Following on the heels of my rationalization of cheating and thoughts on the differences in the way men and women are brought up and how that affects them in relationships, I talked to my husband about what I wrote to get his perspective. He brought up something he learned in therapy recently; the origin of the phrase "suck it up".
Not a trigger warning but more of a "put down your bagel if you happen to be eating" warning. The phrase "suck it up" originated from pilots during World War II. During rough air, if a pilot happened to vomit into his oxygen mask, they had to "suck it up" in order to avoid breathing in acidic fumes into their lungs, which could result in death. The phrase originally meant to choose the lesser of two evils and has evolved over time to the "just keep going", "push past the pain", "you are fine" phrase thrown about today. I am definitely not implying that this idea of appearing ok despite struggles is uniquely male. I believe that when it comes to feeling and processing emotions and being encouraged to be truly open and vulnerable, society does men a disservice.
My husband explained to me, from his learnings in therapy, that he has been taught to view suppression as a strength. Push it down, compartmentalize, suck it up. Rub some dirt on it and get back on the playing field / to work / to regular life. I think that where women have images of Bridget Jones crying into a pint of ice cream and Elle Woods throwing a box of chocolates at the TV screaming "LIAR!" (again, neither are tropes I think are particularly empowering for women either!), men are shown images of masculinity shaped by violence, womanizing, and very few deep emotions. I think it's important to add here that my husband is federal law enforcement. There is an alpha mentality to his job that is in some ways vital to his success in his career but is not ideal in a marriage.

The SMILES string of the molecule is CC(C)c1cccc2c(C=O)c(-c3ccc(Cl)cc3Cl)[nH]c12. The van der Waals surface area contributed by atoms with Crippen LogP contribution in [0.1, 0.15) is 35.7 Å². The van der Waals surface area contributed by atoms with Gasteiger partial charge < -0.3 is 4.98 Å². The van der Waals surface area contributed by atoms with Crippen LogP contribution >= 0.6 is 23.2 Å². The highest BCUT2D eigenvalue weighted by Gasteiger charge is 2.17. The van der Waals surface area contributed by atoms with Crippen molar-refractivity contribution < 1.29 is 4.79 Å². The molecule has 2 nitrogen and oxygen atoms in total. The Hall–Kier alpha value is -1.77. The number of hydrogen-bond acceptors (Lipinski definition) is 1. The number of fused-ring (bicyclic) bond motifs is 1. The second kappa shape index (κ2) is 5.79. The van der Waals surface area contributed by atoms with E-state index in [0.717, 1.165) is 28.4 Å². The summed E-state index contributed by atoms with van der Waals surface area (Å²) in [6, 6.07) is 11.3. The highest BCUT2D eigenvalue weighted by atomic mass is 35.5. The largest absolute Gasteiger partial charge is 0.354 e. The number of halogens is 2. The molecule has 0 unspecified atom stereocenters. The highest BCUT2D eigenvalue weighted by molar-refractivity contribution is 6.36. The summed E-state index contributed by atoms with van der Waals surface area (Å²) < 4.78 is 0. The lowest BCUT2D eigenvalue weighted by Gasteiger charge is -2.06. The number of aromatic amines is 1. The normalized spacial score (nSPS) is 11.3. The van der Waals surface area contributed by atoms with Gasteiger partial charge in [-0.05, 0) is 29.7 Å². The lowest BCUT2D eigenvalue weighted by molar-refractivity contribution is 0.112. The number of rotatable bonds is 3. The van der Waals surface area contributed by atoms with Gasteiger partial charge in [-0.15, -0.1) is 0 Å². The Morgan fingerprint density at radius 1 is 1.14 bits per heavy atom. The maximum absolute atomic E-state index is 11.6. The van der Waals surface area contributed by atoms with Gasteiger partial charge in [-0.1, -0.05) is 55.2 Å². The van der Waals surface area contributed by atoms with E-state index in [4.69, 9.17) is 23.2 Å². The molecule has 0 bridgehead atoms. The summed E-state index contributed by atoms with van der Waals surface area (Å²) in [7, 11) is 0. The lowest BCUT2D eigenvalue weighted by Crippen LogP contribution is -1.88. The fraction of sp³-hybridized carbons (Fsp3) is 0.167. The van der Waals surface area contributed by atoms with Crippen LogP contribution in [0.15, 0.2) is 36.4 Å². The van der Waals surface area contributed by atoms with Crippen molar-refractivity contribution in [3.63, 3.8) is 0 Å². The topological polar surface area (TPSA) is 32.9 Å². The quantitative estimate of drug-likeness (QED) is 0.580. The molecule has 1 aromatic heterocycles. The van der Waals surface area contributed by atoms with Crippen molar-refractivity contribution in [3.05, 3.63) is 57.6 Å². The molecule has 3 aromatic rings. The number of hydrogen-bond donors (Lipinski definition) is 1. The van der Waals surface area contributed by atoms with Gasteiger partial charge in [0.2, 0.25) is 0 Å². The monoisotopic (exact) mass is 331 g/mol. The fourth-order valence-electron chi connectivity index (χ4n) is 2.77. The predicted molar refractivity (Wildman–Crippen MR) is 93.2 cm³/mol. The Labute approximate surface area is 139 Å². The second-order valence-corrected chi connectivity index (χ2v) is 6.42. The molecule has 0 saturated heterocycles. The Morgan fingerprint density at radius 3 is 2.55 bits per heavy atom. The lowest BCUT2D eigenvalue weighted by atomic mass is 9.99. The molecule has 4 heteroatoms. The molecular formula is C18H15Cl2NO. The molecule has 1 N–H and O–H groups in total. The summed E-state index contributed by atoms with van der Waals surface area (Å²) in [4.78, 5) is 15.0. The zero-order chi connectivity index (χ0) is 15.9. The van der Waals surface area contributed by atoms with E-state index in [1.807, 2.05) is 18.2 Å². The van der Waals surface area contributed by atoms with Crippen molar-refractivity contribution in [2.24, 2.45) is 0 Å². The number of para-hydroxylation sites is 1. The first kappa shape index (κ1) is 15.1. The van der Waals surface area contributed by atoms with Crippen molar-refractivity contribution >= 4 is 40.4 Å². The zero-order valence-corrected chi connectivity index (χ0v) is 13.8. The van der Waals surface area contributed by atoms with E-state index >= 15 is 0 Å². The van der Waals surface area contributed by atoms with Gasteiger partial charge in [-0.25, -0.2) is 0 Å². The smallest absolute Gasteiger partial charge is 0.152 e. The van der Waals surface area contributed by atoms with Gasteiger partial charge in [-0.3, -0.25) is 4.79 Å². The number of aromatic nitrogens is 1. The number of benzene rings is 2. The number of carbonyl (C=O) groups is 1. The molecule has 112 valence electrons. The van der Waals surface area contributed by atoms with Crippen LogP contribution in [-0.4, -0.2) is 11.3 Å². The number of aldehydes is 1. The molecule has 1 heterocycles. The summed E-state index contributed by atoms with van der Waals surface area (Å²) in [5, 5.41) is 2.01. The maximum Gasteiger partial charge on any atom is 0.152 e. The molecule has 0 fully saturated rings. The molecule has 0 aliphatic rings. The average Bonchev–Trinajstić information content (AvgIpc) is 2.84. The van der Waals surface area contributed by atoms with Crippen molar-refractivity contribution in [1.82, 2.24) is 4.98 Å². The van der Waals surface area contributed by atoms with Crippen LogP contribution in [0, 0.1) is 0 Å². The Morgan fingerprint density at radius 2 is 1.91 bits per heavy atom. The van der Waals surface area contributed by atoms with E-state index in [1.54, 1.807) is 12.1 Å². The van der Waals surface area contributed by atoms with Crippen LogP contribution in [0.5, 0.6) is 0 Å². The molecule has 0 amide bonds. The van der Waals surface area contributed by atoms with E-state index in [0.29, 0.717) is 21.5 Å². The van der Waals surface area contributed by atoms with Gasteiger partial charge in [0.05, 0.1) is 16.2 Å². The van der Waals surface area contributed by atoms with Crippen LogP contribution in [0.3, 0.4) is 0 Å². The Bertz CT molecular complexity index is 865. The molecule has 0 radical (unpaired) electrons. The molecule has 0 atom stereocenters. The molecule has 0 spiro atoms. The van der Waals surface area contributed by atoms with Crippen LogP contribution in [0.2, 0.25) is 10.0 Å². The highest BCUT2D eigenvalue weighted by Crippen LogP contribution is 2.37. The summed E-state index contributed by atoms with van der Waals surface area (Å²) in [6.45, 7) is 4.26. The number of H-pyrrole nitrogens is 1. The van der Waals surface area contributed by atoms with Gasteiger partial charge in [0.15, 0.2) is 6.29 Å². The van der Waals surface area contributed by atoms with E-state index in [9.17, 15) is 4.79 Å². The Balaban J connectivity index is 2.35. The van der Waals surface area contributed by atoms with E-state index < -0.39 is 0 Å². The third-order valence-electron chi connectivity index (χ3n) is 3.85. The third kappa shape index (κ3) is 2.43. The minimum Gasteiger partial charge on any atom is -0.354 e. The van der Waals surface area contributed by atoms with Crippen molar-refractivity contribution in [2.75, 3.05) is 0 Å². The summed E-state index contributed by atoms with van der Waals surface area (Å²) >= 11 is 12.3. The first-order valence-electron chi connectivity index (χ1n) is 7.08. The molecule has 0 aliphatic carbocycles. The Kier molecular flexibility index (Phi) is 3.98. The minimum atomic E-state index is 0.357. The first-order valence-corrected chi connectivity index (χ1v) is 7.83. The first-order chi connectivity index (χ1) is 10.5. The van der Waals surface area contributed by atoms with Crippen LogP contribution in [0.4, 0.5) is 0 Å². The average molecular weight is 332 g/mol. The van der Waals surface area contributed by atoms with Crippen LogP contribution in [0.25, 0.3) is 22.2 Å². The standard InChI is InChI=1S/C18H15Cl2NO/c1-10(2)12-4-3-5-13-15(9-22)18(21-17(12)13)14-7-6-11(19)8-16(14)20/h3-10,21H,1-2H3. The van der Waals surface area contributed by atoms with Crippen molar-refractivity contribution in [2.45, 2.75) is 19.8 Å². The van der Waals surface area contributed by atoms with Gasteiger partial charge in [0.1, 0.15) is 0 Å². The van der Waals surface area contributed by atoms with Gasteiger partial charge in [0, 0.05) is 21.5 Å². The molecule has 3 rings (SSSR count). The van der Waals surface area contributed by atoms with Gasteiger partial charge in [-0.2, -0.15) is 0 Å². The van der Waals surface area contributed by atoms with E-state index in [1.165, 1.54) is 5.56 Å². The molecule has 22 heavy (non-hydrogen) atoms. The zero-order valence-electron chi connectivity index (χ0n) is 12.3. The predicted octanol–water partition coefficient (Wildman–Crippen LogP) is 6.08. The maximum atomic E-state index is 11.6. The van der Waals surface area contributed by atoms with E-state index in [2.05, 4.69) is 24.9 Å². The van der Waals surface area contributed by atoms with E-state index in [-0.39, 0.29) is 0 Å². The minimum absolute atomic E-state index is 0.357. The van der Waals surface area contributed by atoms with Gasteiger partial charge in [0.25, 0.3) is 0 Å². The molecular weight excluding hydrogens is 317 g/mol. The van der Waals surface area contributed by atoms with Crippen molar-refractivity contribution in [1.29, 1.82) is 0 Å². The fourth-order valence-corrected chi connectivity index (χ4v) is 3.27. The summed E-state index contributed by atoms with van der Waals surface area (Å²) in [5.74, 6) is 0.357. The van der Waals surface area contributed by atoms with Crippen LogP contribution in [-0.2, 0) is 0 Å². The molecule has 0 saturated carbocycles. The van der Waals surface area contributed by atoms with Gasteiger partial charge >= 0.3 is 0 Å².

In my relationships with my family, my friends, and even sometimes at work, I've been encouraged to feel and express my emotions. P has experienced the opposite--suppression is a strength. Don't rock the boat, don't bring something up that might upset someone, don't question anyone in a position of authority. "Suck it up". When we were talking about this, he said that when he didn't bring up how he was feeling in our relationship prior to his infidelity, he felt he was protecting the relationship. I saw red and felt the blind rage of an all-consuming fire. All of my therapy-practiced "I" statements, empathy, and response over reaction flew out the window. "You thought you were protecting our relationship by sliding into that piece of garbage's DMs?". As you can imagine, that didn't receive (nor did it warrant) a productive response. I've never said that I have all of the answers or do it all perfectly. I'm still hurt and I often react from a place of pain.
Now that the flames have subsided, I can see that he meant he thought he was protecting the relationship BEFORE the infidelity. And that by suppressing his feelings, pushing it down, and compartmentalizing, he got himself to a bad place. He never wanted to rock the boat, hurt my feelings, or cause strife. Yes it feels insane to type that knowing what has ensued since. I'm still employing my lens of empathy and seeking to understand. I can write for days on my experience as a millennial woman and I feel lucky to have much more insight than I ever have before into the experiences of my husband.
All I can say to men (and women) is this: don't suck it up, don't push it down, sit with your feelings and figure out WHAT you might need and then ask for it. And if the person you're with can't or won't give that to you, take stock to figure out if the relationship is worth working on in order to change that. As long as there is a desire and commitment from both parties to learn and to change, I think the effort is worth it. If it's not, you gotta go back to the drawing board and figure out the next move ♛